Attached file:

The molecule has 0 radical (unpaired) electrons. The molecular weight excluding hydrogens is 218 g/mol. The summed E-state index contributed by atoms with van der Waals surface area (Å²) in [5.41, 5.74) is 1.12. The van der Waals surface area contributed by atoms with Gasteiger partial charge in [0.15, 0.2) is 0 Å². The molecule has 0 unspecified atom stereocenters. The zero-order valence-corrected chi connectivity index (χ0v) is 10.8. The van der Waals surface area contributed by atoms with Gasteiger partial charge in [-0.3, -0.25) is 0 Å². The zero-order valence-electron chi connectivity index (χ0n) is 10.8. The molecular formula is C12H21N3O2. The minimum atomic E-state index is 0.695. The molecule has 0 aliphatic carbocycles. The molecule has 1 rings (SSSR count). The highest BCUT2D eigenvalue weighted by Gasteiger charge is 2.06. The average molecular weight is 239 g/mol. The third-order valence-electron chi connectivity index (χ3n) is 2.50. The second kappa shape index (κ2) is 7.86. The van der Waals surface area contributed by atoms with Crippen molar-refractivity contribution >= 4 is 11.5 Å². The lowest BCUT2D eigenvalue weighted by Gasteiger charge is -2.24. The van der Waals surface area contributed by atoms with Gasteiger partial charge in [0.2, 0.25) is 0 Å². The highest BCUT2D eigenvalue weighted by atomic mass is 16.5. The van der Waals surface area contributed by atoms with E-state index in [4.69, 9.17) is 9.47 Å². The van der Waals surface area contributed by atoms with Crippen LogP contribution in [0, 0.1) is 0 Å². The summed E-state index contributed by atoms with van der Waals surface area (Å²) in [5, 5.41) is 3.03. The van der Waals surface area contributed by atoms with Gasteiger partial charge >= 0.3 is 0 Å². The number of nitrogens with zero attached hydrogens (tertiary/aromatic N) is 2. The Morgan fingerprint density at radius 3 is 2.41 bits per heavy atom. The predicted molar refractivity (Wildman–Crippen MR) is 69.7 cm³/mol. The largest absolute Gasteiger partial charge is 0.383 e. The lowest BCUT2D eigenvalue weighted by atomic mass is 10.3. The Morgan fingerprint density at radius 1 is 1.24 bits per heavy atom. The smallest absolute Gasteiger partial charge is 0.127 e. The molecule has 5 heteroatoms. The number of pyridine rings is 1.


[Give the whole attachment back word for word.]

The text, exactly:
The molecule has 0 radical (unpaired) electrons. The molecular weight excluding hydrogens is 218 g/mol. The summed E-state index contributed by atoms with van der Waals surface area (Å²) in [5.41, 5.74) is 1.12. The van der Waals surface area contributed by atoms with Gasteiger partial charge in [0.15, 0.2) is 0 Å². The molecule has 0 unspecified atom stereocenters. The zero-order valence-corrected chi connectivity index (χ0v) is 10.8. The van der Waals surface area contributed by atoms with Gasteiger partial charge in [-0.3, -0.25) is 0 Å². The zero-order valence-electron chi connectivity index (χ0n) is 10.8. The molecular formula is C12H21N3O2. The minimum atomic E-state index is 0.695. The molecule has 0 aliphatic carbocycles. The molecule has 1 rings (SSSR count). The highest BCUT2D eigenvalue weighted by Gasteiger charge is 2.06. The average molecular weight is 239 g/mol. The third-order valence-electron chi connectivity index (χ3n) is 2.50. The second kappa shape index (κ2) is 7.86. The van der Waals surface area contributed by atoms with Crippen molar-refractivity contribution >= 4 is 11.5 Å². The lowest BCUT2D eigenvalue weighted by Gasteiger charge is -2.24. The van der Waals surface area contributed by atoms with Gasteiger partial charge in [0.2, 0.25) is 0 Å². The highest BCUT2D eigenvalue weighted by atomic mass is 16.5. The van der Waals surface area contributed by atoms with E-state index in [4.69, 9.17) is 9.47 Å². The van der Waals surface area contributed by atoms with Crippen LogP contribution in [0, 0.1) is 0 Å². The summed E-state index contributed by atoms with van der Waals surface area (Å²) in [5, 5.41) is 3.03. The van der Waals surface area contributed by atoms with Gasteiger partial charge >= 0.3 is 0 Å². The number of nitrogens with zero attached hydrogens (tertiary/aromatic N) is 2. The Morgan fingerprint density at radius 3 is 2.41 bits per heavy atom. The predicted molar refractivity (Wildman–Crippen MR) is 69.7 cm³/mol. The largest absolute Gasteiger partial charge is 0.383 e. The lowest BCUT2D eigenvalue weighted by atomic mass is 10.3. The Morgan fingerprint density at radius 1 is 1.24 bits per heavy atom. The smallest absolute Gasteiger partial charge is 0.127 e. The molecule has 5 heteroatoms. The number of pyridine rings is 1.